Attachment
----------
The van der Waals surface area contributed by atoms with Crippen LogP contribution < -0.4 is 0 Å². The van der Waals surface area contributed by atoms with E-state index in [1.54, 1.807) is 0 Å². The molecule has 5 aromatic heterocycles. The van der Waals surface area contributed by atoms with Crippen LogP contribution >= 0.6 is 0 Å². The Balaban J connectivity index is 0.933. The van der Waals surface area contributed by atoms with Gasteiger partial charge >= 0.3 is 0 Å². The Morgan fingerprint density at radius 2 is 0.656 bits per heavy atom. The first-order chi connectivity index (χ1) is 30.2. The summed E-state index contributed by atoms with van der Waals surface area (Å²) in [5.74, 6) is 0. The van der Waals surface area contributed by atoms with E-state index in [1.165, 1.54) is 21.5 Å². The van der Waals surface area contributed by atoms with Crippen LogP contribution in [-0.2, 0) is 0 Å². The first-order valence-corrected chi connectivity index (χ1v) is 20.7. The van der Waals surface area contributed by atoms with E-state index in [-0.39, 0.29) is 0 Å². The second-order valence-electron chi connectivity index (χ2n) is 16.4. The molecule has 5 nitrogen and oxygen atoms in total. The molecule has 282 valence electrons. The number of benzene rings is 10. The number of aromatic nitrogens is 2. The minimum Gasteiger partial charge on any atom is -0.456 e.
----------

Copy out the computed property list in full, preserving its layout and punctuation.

The van der Waals surface area contributed by atoms with Crippen LogP contribution < -0.4 is 0 Å². The van der Waals surface area contributed by atoms with E-state index in [1.54, 1.807) is 0 Å². The molecule has 5 aromatic heterocycles. The van der Waals surface area contributed by atoms with Crippen LogP contribution >= 0.6 is 0 Å². The Balaban J connectivity index is 0.933. The van der Waals surface area contributed by atoms with Gasteiger partial charge >= 0.3 is 0 Å². The Morgan fingerprint density at radius 2 is 0.656 bits per heavy atom. The first-order chi connectivity index (χ1) is 30.2. The summed E-state index contributed by atoms with van der Waals surface area (Å²) in [5.74, 6) is 0. The van der Waals surface area contributed by atoms with E-state index in [1.165, 1.54) is 21.5 Å². The van der Waals surface area contributed by atoms with Crippen LogP contribution in [-0.2, 0) is 0 Å². The first-order valence-corrected chi connectivity index (χ1v) is 20.7. The van der Waals surface area contributed by atoms with E-state index in [-0.39, 0.29) is 0 Å². The second-order valence-electron chi connectivity index (χ2n) is 16.4. The molecule has 5 nitrogen and oxygen atoms in total. The molecule has 282 valence electrons. The number of benzene rings is 10. The number of aromatic nitrogens is 2. The minimum Gasteiger partial charge on any atom is -0.456 e.